Forty years of experience have taught Tehran that it can conduct gray-zone activities (including lethal operations) against American interests without risking a U.S. military response. [Thus] Washington has frequently failed to deter the regime. Bolstering U.S. deterrence is therefore central to [dealing with the Islamic Republic’s current behavior]. This means responding to Iran’s probes and provocations in the region in order to show that Washington is now more willing to accept risk than in the past.

Just as the [most recent] strike demonstrated the vulnerability of Saudi oil facilities, Iran’s own oil industry is vulnerable to sabotage, cyberattacks, and precision strikes that could threaten its current export flow of several hundred thousand barrels per day. . . . Undue restraint can increase the risk of escalation by inviting new challenges. Conversely, abandoning restraint and opting for escalation can unnecessarily increase U.S. risks while engendering domestic and foreign opposition to further action.

In gray-zone competitions, the advantage is often achieved by incremental, cumulative gains rather than rapid, decisive action. Washington should therefore resist the desire to escalate in order to achieve quick results.
Iran Entrenches Its "Axis of Resistance" across the Middle East
In 2016, Iran's Revolutionary Guard started shipping kits to convert Hizbullah's short-range rockets into longer-range missiles, with precision guidance systems capable of hitting strategic targets in Israel, from an electricity grid to an airport or a desalination plant. "That's what's called a game-changer," said Uzi Rubin, the former head of Israel's Missile Defense Organization. "They converted a weapon of terror into a military weapon for war. They'd only need two hundred to stop Israel's ability to wage its own war."

By early 2018, the Revolutionary Guard had deployed at 40 military facilities in Syria, with their own headquarters, drone-control rooms, and training centers. At least a third were deployed to target Israel, Israeli defense officials said. The Iranians are not visible. They dress in Syrian military uniforms.

Iran's so-called axis of resistance - which totals more than a hundred Shiite militias - has become entrenched across the Middle East, right up to Israel's borders with Syria and Lebanon. Iran's network spans half a dozen countries and has fundamentally altered the region's strategic balance.
MEMRI: Editor Of Kuwaiti Daily Calls To 'Rescue The World From The Persian Nazism'
In a September 17, 2019 article titled 'Rescue the World from the Persian Nazism,' Ahmed Al-Jarallah, editor-in-chief of the Kuwaiti English-language daily Arab Times, wrote that the issue of confronting Iran is no longer just a matter of thwarting the Persian expansion project but a matter of countering a threat to global security. In this situation, he said, American and European notions of going back to the Barack Obama policy of rapprochement with Iran are no longer feasible; the world must act to ensure a steady supply of oil at reasonable prices, for a failure to do so will result in a global recession. Al-Jarallah added that a failure to respond to Iran's aggression will be a degrading surrender, even more humiliating than the 1938 Munich Agreement with Nazi Germany, which led to World War II.[1]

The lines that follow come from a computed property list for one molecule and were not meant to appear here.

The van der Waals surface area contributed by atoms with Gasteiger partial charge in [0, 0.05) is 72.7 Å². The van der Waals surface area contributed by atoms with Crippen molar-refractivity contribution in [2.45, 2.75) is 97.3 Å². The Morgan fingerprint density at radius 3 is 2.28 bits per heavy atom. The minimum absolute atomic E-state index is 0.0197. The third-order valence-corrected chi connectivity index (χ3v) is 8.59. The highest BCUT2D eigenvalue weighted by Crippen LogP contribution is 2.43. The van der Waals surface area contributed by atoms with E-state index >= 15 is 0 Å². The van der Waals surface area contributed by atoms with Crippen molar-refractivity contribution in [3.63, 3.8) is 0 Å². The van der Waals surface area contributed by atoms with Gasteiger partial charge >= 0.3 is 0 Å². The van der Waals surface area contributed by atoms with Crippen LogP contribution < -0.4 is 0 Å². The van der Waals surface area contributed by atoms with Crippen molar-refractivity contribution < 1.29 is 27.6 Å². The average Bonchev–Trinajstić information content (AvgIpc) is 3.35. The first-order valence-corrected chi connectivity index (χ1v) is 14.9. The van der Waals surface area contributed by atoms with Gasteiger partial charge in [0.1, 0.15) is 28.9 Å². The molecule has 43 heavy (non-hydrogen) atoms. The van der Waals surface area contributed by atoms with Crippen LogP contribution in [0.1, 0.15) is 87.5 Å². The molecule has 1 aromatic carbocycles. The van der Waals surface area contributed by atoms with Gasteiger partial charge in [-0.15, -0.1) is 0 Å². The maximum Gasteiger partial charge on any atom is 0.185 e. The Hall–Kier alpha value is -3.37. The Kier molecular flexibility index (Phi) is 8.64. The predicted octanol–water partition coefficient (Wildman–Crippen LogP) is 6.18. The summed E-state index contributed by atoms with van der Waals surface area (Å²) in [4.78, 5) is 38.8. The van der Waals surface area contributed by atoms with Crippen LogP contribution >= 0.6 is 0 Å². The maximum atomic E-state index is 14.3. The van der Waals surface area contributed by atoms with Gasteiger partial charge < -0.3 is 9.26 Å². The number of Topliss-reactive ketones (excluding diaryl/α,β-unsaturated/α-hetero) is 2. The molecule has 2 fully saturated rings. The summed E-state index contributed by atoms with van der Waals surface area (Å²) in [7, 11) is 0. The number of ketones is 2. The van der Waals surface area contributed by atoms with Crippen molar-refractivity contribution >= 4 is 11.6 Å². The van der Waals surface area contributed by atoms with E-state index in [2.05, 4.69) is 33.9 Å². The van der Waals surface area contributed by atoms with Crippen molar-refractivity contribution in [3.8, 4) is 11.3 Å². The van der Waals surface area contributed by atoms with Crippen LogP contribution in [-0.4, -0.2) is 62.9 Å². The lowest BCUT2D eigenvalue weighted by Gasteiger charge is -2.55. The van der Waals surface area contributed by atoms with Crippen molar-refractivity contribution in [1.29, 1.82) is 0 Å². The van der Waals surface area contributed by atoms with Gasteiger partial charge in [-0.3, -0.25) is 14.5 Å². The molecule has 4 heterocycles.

The following is his September 17 article, as it appeared in Arab Times.[2]
"The issue of confrontation with Iran has gone beyond self-defense and thwarting the Persian regional expansion project, over which the Arab coalition forces are clashing with Houthi gangsters in Yemen, to threat against global interests and stability.

"For this, the equivocal and softening doors policy behind political skirmishes and crossfire for possible US-Iranian summit on the sideline of the United Nations General Assembly meetings is no longer an election tool through which President Donald Trump can win military opposition votes for war in his country.

"There is no more room for European mediation on the issue of relationship with Iran. The world either defends its interests to ensure oil supply at moderate prices or succumb to the state of terrorism by allowing the Mullah regime, which stakes success in blackmail, to dictate the pace.
Soccer: FIFA Tells Iran It Is Time to Allow Women Into Stadiums
FIFA President Gianni Infantino has told Iran it is time to allow women into football stadiums and the global soccer body expects “positive developments,” starting with their next home match in October.

While foreign women have been allowed limited access to matches, Iranian women have been banned from stadiums when men’s teams have been playing, since just after the 1979 Islamic revolution.

Infantino said in a FIFA statement he was hopeful that the Iranian football federation and government authorities had been receptive to “our repeated calls to address this unacceptable situation.”

He added, “Our position is clear and firm. Women have to be allowed into football stadiums in Iran. Now is the moment to change things and FIFA is expecting positive developments starting in the next Iran home match in October.”